suicide bombers

Philip Ferguson plf13 at
Wed Apr 3 17:24:26 MST 2002

>> However, I think we need to be
>> careful about sounding as if these attacks are supportable and sopmehow
>> anti-imperialist.  Because they're generally not.

>There's a whiff of left imperialism (this is a critique of a tendency, not a
>personal attack) in the implication that Palestinians have to meet some
>litmus test for "anti-imperialist" before they can be "supportable."

You are clearly misinterpreting me here.  I said that *various kinds of
suicide bombers* were insupportable, not *the Palestinians*.  My support
for the Palestinians is unconditional, and doesn't depend on the existence
or non-existence of suicide bombers.  So it has nothing to do with 'left

>> Now, if a suicide bomber gets to an IDF checkpoint, or manages to drive
>> into an IDF patrol or whatever, and blows him/herself sky high along with
>> bunch of IDFers, fair enough.  War is war.  But blowing up families and
>> kids in cafes and on buses is a whole other thing.

>So what alternative has been left to the Palestinians, in the concrete
>conditions that exist there right now?

The *Palestinian masses* have not become suicide bombers.  Hardly any
Palestinians, in fact, are suicide bombers.  Clearly, most Palestinians do
not see suicide bombing as the road they want to take!  So it ill-becomes
leftists sitting safely in the imperialist centres to cheer on people to
their deaths in this manner.

Suicide bombing is a sign of hopelessness and despair, not a vibrant
national liberation movement.

Instead of being armchair cheerleaders for pointless waste of life, we
should be doing all we can to build solidarity with the Palestinian
liberation struggle and strengthen its secular, left-wing elements.

Haven't you learned anything from the experience of Iran in 1979, when most
of the Western left cheer-led for Khomeini?

>The IDF is quite simply too hard a
>target for them.  War is war, and in many wars, as they becomes more
>generalized, the enemy becomes the entire society.  War does not and can not
>ever be contained by rules about combatants and non-combatants.  Those lines
>disappear very quickly.  For Palestinians to restrict themselves to the
>"rules of war" that so heavily favor the more powerful military force would
>be tantamount to surrender.

Firstly, who said anything about the Palestinians restricting themselves to
'rules of war'?  It helps a discussion if you actually read what the other
person wrote.  I stated outright that I had no problem with suicide bombers
targeting the IDF.  Why do you pretend that I didn't say this?

>> Ordinary Israeli citizens are not legitimate targets and suicide bombers
>> who do target them are not fighting for anyone's liberation, any more than
>> the Sept 11 attackers were.  If these people ever got in power, the first
>> to be lined up against the wall would be the left, especially the atheist
>> left.


Again, haven't you learned anything form Iran 1979?

Or are you saying 'Nonsense' to my statement that ordinary citizens are not
legitimate targets.

If you are so in favour of suicide bombing of civilians, why not strap some
explosives to yourself and go into some corporate HQ in the US, or even
into a Big Mac cafe?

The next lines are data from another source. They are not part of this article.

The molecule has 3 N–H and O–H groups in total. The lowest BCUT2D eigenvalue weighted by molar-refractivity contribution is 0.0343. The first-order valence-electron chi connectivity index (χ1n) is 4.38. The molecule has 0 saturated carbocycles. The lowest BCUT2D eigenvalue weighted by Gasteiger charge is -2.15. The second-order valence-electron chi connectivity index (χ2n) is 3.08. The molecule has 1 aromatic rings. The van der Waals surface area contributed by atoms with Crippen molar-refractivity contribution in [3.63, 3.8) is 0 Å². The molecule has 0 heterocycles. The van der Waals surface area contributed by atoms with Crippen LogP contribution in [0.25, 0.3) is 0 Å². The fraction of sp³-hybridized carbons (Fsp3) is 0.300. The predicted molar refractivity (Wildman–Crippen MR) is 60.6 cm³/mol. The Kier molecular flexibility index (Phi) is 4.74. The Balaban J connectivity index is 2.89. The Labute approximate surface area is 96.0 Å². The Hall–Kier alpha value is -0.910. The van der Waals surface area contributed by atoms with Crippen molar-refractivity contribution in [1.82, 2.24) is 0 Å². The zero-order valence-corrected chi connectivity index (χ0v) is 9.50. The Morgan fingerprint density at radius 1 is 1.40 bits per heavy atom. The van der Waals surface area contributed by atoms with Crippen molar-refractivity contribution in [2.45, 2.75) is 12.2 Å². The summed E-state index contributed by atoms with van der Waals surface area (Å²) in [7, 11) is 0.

>Aside from the sly premise that "liberation" is the issue,
>instead of land, self-determination, and an end to the Zionist occupation
>and colonization, what exactly are you suggesting they ARE fighting for?

Er, Stan, liberation *is* self-determination etc.  Y'know, liberation from
oppression.  How could you think that liberation is anything other than an
end to Zionist rule and oppression.  Indeed, liberation means the
destructiuon of the state of Israel.

Also, perhaps you should email all the Palestinian nationalist groups and
tell them to take the word 'liberation' out of their name, because it's
merely a "sly premise" and what you have decided their struggle is about.
You know, the Palestine *Liberation* Organistaion, the Popular Front for
the *Liberation* of Palestine*, the Democratic Front for the *Liberation*
of Palestine.

>This is dangerously close to the mainstream media caricatures of evil
>religious fanatics, and your "up against the wall" remark only reinforces
>that impression.

Since you put  the words *up against the wall* in quotes, perhaps you would
explain where in my post these words appear.  Again, you have just made
them up.  Not a very good way of carrying on a discussion.

>It is a racist caricature when deployed by Zionist
>apologists and American xenophobes, and we should be very vigilant to
>identify it and root it out of our own consciounsness.  You have conflated a
>number of different organizations into "these people".

More quotes that aren't quotes!

Far from conflating anything, I argued that we should be working to
strengthen the secular, militant nationalist wing of the Palestinian and
not just acting as blanket cheerleaders to suicide bombers.  So, far from
conflating people - let alone "these people", who seem to exist only in
your mind - I *differentiated* between radical nationalism and Islamic

It is you who are involved in doing the conflating.

You, howveer, believe that suport for the Palestinian masses means having
to suport suicide bombing per se.  Thus it is clearly you who are
conflating different groups and courses of action.

>> We should be doing everything possible to strengthen the secular, militant